Webhooks vs API in a typical application integration scenario
To sum it up, webhooks are kind of mini-APIs that provide data communication one-way. In contrast, APIs enable a bi-directional data communication between different applications, but this is by far not the only aspect in which APIs surpass webhooks.
A crucial element of many data synchronization jobs is data modification. We are not talking here about actual manipulations of data formats and such – well, not in this article anyways –, but the very basic CRUD (Create, Read, Update, Delete) operations.
Apart from displaying information, APIs can also make changes to it. The list of methods is short but worthwhile to quickly go through anyways:
HTTP POST: it will logically create data but beware – the POST method is NOT, as they call it, idempotent, meaning that if you make multiple POST requests, it might result in creation of multiple (identical) data records unless you have a certain data validation process in place.
HTTP GET: retrieves information from an API server (already touched upon above)
HTTP HEAD: retrieves only metadata from a server. This is particularly useful when you’re dealing with very, very large data sets
HTTP OPTIONS – retrieves data about other methods and operations that the API server supports at the given URL. While this method has little to do with actual data sync jobs, it might be useful for API testing purposes.
HTTP PUT: updates or replaces data record(-s), but can also be used for resource creation as it IS idempotent, meaning that it will only create a data record if it’s actually completely new. If a record already exists, it will replace it.
HTTP PATCH: updates only part(-s) of specific data. While PUT is not capable of performing partial modifications (it rather replaces a record completely even if there is the slightest change to it), the PATCH method is.
HTTP DELETE: no clarification is required.
Webhooks are nowhere near as versatile as APIs are when it comes to data modification, which is why they alone have significant limitations within the scope of integration between applications and systems. But it doesn’t make them any less valuable.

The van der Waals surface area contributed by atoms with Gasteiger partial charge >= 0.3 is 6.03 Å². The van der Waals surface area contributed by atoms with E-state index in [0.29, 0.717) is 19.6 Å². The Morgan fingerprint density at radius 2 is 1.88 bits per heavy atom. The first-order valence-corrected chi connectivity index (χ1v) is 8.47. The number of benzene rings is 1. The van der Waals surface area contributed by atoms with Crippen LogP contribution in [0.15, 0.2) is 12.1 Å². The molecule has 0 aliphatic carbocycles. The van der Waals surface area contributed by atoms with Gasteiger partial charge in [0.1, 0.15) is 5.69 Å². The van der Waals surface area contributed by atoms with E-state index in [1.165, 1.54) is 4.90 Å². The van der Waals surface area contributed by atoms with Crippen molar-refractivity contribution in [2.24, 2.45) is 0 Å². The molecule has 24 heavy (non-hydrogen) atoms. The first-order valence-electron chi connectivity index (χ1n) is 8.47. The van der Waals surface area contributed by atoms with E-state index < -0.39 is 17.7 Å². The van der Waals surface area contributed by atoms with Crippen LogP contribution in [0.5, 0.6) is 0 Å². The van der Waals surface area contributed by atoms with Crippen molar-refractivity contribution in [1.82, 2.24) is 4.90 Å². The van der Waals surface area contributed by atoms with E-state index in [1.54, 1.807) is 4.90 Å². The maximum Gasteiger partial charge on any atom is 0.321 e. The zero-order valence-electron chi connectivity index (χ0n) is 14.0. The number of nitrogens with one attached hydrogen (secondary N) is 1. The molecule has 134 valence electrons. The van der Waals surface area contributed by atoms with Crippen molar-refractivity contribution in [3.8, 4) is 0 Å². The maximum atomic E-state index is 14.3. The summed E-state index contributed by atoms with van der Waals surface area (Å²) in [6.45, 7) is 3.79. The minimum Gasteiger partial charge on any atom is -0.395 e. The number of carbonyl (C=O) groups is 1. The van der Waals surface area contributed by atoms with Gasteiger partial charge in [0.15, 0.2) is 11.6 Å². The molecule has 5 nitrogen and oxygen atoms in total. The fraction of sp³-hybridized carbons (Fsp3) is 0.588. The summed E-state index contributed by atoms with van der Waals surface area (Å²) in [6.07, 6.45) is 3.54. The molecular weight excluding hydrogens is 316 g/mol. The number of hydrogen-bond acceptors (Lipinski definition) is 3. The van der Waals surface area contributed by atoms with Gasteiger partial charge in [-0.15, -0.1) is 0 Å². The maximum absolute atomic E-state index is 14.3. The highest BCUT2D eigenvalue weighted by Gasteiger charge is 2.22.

Conclusion: Webhooks and APIs make a perfect team
So, is there a scenario where in the tug-of-war webhooks vs API, the former will win you over for data sync between apps, platforms or databases?
Oh yes. Probably the most obvious one would be when you need real-time dataset updates but you don’t want to waste your resources by constantly polling APIs.
Another very common scenario is when your integration flow includes some external application or system that has a bad API or no API at all. For example, a logistics company that sends shipment status updates only via a message (Impossible? We wish. Alas, a real example from our practice).
In this latter case, using a webhook is probably the only way to sync datasets between applications automatically. The message will be sent directly to the webhook that is configured specifically to “dissect” it and map its “contents” to another app, e.g. a fulfilment management system.
In a nutshell, a webhook can be actually regarded as a perfect, and sometimes even essential complement to API-based application integration.
Did we make you curious by any chance? Well then it’s a good thing that here, you can try Webhook together with REST API straight away.
Check our Webhook connector now
Webhooks vs API P.S.
If you’re thinking about how to design a great Webhook or a great API for other developers to use them to effectively sync data between applications, or if you’re just wondering how to recognise such a Webhook or API, here are the first places to check out:
6 Characteristics That Make APIs Fit for Application Integration – our own quick guide about APIs and what they should provide to enable an easy integration with them.
Webhooks do’s and dont’s: what we learned after integrating +100 APIs – a nice article focused on Webhook features that are important for developers who want to use them to sync data between applications and Co.
What Are Webhooks? And Why Should You Get Hooked? – if you want to “backpedal” a bit and get some basics first, this article does an excellent job at explaining in simple terms what Webhooks are and how they work – accompanied by some hands-on examples and a beautiful infographic.
Webhook integrations | How to use webhooks in your integration flows – webhooks are practically made for ensuring an event-driven architecture. In this article, we go over the main things to consider in webhook integrations scenarios and highlight a few curious examples.
Webhook security: Four risk scenarios and how to secure webhooks – it’s impossible to talk about using webhooks without considering how to ensure proper webhook security. Tampering with payloads, replay attacks, and more are all very real risk scenarios, and in this post we go over the respective mitigation strategies.